This review may contain spoilers. I can handle the truth.
moviesmovington’s review published on Letterboxd:
This review may contain spoilers.
Watching again before I vote on WGA nominees. As before, 1) I REALLY wish I could have seen it in a theater with an audience and 2) Universal’s digital screeners leave much to be desired. The first time I saw it was at a live web screening that skipped and buffered, and the digital copy here was blurry and pixelated. I’m going to have to buy the Blu-ray just to properly appreciate the look and design of this movie.
That said, it held up really nicely on a second viewing. Still a poisoned candy apple and Carey Mulligan should probably win the Oscar.
The ending is a shocker that works so well, but also the one part of the script I take issue with. After showing us over and over again that the establishment and conventional authority figures can’t be trusted, Fennell expects us to believe that Cassie would willingly martyr herself and trust that the cops would handle everything?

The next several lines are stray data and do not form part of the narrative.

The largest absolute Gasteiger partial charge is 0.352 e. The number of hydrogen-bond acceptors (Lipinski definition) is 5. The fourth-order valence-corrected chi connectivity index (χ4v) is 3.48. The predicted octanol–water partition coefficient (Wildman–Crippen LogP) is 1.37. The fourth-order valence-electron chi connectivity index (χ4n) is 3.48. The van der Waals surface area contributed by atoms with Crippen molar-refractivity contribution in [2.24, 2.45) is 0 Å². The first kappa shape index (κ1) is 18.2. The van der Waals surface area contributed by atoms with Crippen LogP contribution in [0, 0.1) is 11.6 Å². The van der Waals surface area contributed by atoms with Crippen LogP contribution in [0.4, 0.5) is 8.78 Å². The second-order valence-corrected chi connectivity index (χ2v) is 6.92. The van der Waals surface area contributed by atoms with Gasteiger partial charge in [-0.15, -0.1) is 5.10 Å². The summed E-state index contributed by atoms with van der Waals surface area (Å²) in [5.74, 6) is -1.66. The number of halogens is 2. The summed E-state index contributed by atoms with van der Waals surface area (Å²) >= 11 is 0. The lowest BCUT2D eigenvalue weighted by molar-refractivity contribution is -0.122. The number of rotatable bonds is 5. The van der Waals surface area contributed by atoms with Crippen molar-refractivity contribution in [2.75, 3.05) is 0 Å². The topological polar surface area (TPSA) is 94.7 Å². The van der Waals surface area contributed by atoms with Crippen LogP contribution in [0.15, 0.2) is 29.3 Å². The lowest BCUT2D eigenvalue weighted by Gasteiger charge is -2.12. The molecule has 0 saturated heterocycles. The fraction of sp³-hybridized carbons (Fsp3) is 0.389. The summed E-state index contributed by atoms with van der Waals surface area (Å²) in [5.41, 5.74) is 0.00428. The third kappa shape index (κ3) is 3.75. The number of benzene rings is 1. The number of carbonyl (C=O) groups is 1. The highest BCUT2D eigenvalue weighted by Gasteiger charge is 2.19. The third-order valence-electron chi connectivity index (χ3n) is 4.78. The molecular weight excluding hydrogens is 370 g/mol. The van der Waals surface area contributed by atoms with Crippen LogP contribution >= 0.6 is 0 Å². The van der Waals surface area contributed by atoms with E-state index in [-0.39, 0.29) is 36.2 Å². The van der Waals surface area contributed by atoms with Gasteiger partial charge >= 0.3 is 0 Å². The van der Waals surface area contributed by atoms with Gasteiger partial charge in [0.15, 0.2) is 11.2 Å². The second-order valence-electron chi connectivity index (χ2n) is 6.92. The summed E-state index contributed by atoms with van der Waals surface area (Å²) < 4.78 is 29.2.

Fennell wants to play with revenge movie tropes and seemingly intends for the audience to get a bitter kick when the men get their comeuppance. But is justice actually served when Cassie has to die for Nina to be remembered? Most people seem to take that final winking emoji as a triumph - for me it wasn’t a KILL BILL moment of empowerment but a sick shot of bile, which again doesn’t track because NOW the legal system is suddenly trustworthy and competent?
I don’t fault the movie for any of this... quite the opposite. Fennell purposefully doesn’t make easy choices. It’s a conversation piece and the dialogue surrounding this film is in a way more vital than the film itself. I also don’t think it’s my place as a dude to tell female viewers how to feel about a film centered around sexual assault, so I’m more interested to hear how others are interpreting it.
This is a work that entertains while asking a lot of hard questions and manages to be breezily paced, icky, fun, and original all at once. It doesn’t 100% come together but maybe that’s the point and Fennell seems to know what she’s doing (even if you don’t love the final scene, most directors don’t get this close to a home run on their first feature and DEFINITELY not with material this ambitious).
Also the NIGHT OF THE HUNTER and “Something Wonderful” needle drops are master strokes. And again, Carey fucking Mulligan. Of all the films in 2020 that should have been seen with an audience buzzing on their way out of the theater, this one deserved it the most.